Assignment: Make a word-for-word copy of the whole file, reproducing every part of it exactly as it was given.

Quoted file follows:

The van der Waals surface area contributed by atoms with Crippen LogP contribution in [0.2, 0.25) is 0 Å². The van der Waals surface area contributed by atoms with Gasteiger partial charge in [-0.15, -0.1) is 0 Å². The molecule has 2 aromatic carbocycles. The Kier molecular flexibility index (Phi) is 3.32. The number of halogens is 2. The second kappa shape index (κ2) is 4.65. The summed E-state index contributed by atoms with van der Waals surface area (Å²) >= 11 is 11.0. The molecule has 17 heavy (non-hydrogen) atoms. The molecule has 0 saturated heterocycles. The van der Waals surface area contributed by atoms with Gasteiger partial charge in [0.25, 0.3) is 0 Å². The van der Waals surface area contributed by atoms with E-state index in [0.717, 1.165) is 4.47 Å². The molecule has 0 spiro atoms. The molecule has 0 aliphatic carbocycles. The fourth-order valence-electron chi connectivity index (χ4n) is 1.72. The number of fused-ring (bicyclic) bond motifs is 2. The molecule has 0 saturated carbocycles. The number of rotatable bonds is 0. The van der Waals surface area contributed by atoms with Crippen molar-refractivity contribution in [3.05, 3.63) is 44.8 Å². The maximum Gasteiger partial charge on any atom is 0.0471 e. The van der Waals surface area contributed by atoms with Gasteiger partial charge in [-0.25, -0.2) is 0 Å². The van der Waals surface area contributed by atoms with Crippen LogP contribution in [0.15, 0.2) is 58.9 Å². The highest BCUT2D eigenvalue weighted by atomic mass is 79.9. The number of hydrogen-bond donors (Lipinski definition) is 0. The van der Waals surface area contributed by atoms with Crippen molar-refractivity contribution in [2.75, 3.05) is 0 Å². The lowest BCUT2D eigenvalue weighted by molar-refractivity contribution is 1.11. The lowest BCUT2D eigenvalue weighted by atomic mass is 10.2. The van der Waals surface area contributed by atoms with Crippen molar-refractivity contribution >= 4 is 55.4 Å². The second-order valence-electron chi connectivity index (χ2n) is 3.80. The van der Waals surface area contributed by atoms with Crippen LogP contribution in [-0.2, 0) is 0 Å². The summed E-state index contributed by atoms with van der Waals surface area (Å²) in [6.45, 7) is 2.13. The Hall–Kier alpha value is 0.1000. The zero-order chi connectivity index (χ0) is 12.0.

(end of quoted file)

The van der Waals surface area contributed by atoms with Crippen LogP contribution in [0.2, 0.25) is 0 Å². The van der Waals surface area contributed by atoms with Gasteiger partial charge in [-0.15, -0.1) is 0 Å². The molecule has 2 aromatic carbocycles. The Kier molecular flexibility index (Phi) is 3.32. The number of halogens is 2. The second kappa shape index (κ2) is 4.65. The summed E-state index contributed by atoms with van der Waals surface area (Å²) >= 11 is 11.0. The molecule has 17 heavy (non-hydrogen) atoms. The molecule has 0 saturated heterocycles. The van der Waals surface area contributed by atoms with Gasteiger partial charge in [0.25, 0.3) is 0 Å². The van der Waals surface area contributed by atoms with E-state index in [0.717, 1.165) is 4.47 Å². The molecule has 0 spiro atoms. The molecule has 0 aliphatic carbocycles. The fourth-order valence-electron chi connectivity index (χ4n) is 1.72. The number of fused-ring (bicyclic) bond motifs is 2. The molecule has 0 saturated carbocycles. The number of rotatable bonds is 0. The van der Waals surface area contributed by atoms with Crippen molar-refractivity contribution in [3.05, 3.63) is 44.8 Å². The maximum Gasteiger partial charge on any atom is 0.0471 e. The van der Waals surface area contributed by atoms with Gasteiger partial charge in [-0.25, -0.2) is 0 Å². The van der Waals surface area contributed by atoms with Crippen LogP contribution in [0.15, 0.2) is 58.9 Å². The highest BCUT2D eigenvalue weighted by atomic mass is 79.9. The number of hydrogen-bond donors (Lipinski definition) is 0. The van der Waals surface area contributed by atoms with Crippen molar-refractivity contribution in [2.75, 3.05) is 0 Å². The lowest BCUT2D eigenvalue weighted by molar-refractivity contribution is 1.11. The lowest BCUT2D eigenvalue weighted by atomic mass is 10.2. The van der Waals surface area contributed by atoms with Crippen molar-refractivity contribution >= 4 is 55.4 Å². The second-order valence-electron chi connectivity index (χ2n) is 3.80. The van der Waals surface area contributed by atoms with Crippen LogP contribution in [-0.2, 0) is 0 Å². The summed E-state index contributed by atoms with van der Waals surface area (Å²) in [6.45, 7) is 2.13. The Hall–Kier alpha value is 0.1000. The zero-order chi connectivity index (χ0) is 12.0.